In English language, "killing the golden goose" has become a metaphor for any short-sighted action that may bring an immediate reward, but will ultimately prove disastrous.


David's Sling



Everyone knows the legend about Jewish king David (11th century BC) who used his sling to send a stone flying into the Goliath's head. When three-meter giant fell dead to the ground, David beheaded him.

"David and Goliath" is now a proverbial expression of a small force defeating a larger one.


Grail



In Christian mythology, the Holy Grail was the dish, plate, cup or vessel used by Jesus at the Last Supper, said to possess miraculous powers. According to many versions of the story, Joseph of Arimathea used the Grail to catch Christ's blood while interring him and then took the object to Britain, where he founded a line of guardians to keep it safe. The quest for the Holy Grail makes up an important segment of the Arthurian cycle.

The legend may combine Christian lore with a Celtic myth of a cauldron endowed with special powers.
The Grail plays a different role everywhere it appears, but in most versions of the legend the hero must prove himself worthy to be in its presence.

The legend of the Holy Grail is the basis of the use of the term holy grail in modern-day culture. This or that "holy grail" is seen as the distant, ultimate goal for a person, organization, or field to achieve.


Hourglass



An hourglass, also known as a sandglass or sand timer, is a device for the measurement of time. Once all the sand has run to the bottom bulb, the device is inverted in order to measure another time period.

The hourglass was often depicted on pirate flags where it symbolized the fact that human existence is fleeting, and in England hourglasses were sometimes placed in coffins to symbolize the fact that the "sands of time" had run out. In literature, references to time measuring devices can represent death. There are images depicting the Grim Reaper holding an hourglass.

Beer



Beer is an alcoholic drink produced through the fermentation of cereal sugars, and which is not distilled after fermentation. But you knew that.

Brewing dates back to at least the 5th millennium BC, and is recorded in the written history of Ancient Egypt and Mesopotamia. Beer largely remained a homemaker's activity, made in the home in medieval times. By the 14th and 15th centuries, beer making was gradually changing from a family-oriented activity to an artisan one, with pubs and monasteries brewing their own beer for mass consumption. Those naughty monks...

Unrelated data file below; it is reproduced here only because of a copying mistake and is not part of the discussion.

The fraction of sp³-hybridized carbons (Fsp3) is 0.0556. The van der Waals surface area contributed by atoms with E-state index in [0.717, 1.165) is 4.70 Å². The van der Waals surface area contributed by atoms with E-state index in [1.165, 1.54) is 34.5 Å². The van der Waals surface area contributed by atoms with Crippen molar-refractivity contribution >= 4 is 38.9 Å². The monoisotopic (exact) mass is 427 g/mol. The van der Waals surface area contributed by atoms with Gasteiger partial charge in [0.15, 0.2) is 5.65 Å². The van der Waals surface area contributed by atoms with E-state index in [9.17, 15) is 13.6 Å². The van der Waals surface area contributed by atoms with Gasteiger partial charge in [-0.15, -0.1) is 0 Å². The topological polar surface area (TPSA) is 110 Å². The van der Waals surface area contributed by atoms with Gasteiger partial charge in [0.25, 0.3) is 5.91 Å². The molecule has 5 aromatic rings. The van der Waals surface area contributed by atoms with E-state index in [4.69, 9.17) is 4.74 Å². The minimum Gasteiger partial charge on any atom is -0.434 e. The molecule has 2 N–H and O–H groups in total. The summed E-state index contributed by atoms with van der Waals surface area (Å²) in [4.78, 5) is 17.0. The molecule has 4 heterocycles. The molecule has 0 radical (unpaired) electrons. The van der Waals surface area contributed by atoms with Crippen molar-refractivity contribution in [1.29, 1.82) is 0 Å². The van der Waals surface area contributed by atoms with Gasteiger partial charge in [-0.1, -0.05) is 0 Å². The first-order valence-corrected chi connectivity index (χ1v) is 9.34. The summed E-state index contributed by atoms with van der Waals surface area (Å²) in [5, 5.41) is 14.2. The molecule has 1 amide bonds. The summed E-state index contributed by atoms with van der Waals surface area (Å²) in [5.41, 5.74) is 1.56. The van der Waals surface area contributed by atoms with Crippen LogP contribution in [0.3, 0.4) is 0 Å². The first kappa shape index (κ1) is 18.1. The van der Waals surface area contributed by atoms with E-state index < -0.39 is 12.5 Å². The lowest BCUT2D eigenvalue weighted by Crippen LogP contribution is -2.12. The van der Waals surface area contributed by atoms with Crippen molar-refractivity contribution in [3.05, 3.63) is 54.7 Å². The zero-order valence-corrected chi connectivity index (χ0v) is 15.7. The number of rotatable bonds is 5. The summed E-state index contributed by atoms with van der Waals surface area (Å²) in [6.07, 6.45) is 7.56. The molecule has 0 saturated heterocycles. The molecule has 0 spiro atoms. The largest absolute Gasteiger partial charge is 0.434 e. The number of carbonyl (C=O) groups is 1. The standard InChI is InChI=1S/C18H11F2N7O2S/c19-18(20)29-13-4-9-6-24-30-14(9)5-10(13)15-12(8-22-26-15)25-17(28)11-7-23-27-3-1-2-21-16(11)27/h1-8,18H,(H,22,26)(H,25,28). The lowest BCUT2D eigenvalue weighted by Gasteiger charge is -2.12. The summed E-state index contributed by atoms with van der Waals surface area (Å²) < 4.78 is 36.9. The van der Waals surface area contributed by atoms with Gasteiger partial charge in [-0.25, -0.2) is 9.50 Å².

Since I prefer wine and other drinks, I'll leave this part to anyone else who'd further explain the mug's + 3 morale bonus.


Cornucopia



The cornucopia, also known as the Horn of Plenty, is a symbol of food and plenty dating back to the 5th century BC.

In Greek mythology, Amalthea raised Zeus on the milk of a goat. In return Zeus gave Amalthea the goat's horn. It had the power to give to the person in possession of it whatever he or she wished for. The original depictions were of the goat's horn filled with fruits and flowers: deities, especially Fortuna, would be depicted with the horn of plenty.

In modern depiction, the cornucopia is a hollow, horn-shaped wicker basket typically filled with various kinds of festive fruit and vegetables.

In America, the cornucopia has become associated with Thanksgiving.


Shackles



In former times, police officers typically handcuffed arrested persons with their hands in front of them, but since approximately the mid-1960s behind-the-back handcuffing has been the standard. The vast majority of police academies in the United States today also teach their recruits to apply handcuffs so that the palms of the suspect's hands face outward after the handcuffs are applied. In addition, suspects are handcuffed with the keyholes facing up (away from the hands) to make it difficult to open them even with a key or improvised pick.

Trivia: Sometimes two pairs of handcuffs are needed to restrain a person with an exceptionally large waistline because the hands cannot be brought in sufficient proximity to each other; in this scenario, one cuff on one pair of handcuffs is handcuffed to one of the cuffs on the other pair, and then the remaining open handcuff on each pair is applied to the person's wrists.

Police handcuffs are sometimes used in sexual bondage, but you knew that.

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TNT_Addict
TNT_Addict


Honorable
Supreme Hero
Beautiful Liar
posted March 19, 2006 06:35 PM
Edited by TNT_Addict on 19 Mar 2006

Quote:
Police handcuffs are sometimes used in sexual bondage, but you knew that.


Nooo?! Really ?! Pfffffttt, ofcourse I knew it before the inventor of the cuffs knew it himself...

Looks like another QP to stack up... Some nice and interesting stuff here.